The notice of proposed rulemaking received a number of strong reactions. Commentators, including the American Bar Association, expressed concerns with the proposed rule, including the belief of some that the CFPB does not have legal authority to compel supervised entities to produce materials protected by the attorney-client privilege or the work-product doctrine and that the proposal would serve to undermine the attorney-client privilege and work-product doctrine. The CFPB has sought to rebuff these challenges. It argues that effective supervision requires access to privileged materials and that it inherited its supervisory authority (and right to privileged materials) from the federal banking agencies. Thus, according to the Bureau, it would only be sensible for the same antiwaiver rule enjoyed by the federal banking agencies to apply to the CFPB.
Many commentators were not satisfied with the CFPB's response, hoping instead for a legislative solution to protect privileged information. Financial institutions are protected by a federal statute, the Federal Deposit Insurance Act (FDIA), 12 U.S.C. §§ 1821(t), 1828(x), which provides there is no waiver of the attorney-client privilege when a federally chartered bank provides privileged materials to a "federal banking agency." However, because the CFPB is not a "federal banking agency," it is not thought to be covered by the FDIA.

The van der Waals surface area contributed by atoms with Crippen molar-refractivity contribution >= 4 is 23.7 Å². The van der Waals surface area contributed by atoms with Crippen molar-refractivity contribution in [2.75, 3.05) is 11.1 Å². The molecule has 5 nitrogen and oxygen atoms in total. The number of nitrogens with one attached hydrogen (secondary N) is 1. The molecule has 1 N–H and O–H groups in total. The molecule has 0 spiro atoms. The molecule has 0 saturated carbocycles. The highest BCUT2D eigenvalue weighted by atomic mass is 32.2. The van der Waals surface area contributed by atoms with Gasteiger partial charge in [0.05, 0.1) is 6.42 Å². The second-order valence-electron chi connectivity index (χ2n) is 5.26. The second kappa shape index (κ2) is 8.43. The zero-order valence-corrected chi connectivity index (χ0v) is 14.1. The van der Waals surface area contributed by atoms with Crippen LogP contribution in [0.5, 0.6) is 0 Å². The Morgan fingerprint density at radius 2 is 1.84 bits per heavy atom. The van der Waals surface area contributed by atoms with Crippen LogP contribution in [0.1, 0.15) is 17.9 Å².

In related legislation, on March 26, 2012, the House of Representatives passed H.R. 4014, which would amend Sections 1821(t) and 1828(x) to include the Bureau in the list of federal agencies that may share attorney-client privileged information with other federal agencies without the privilege being waived. Its companion Senate bill, S. 2099, has been referred to the Senate Banking Committee but has not been acted upon. The CFPB reaffirmed that it "continues to support appropriate legislation" that will protect against the waiver of privileged information.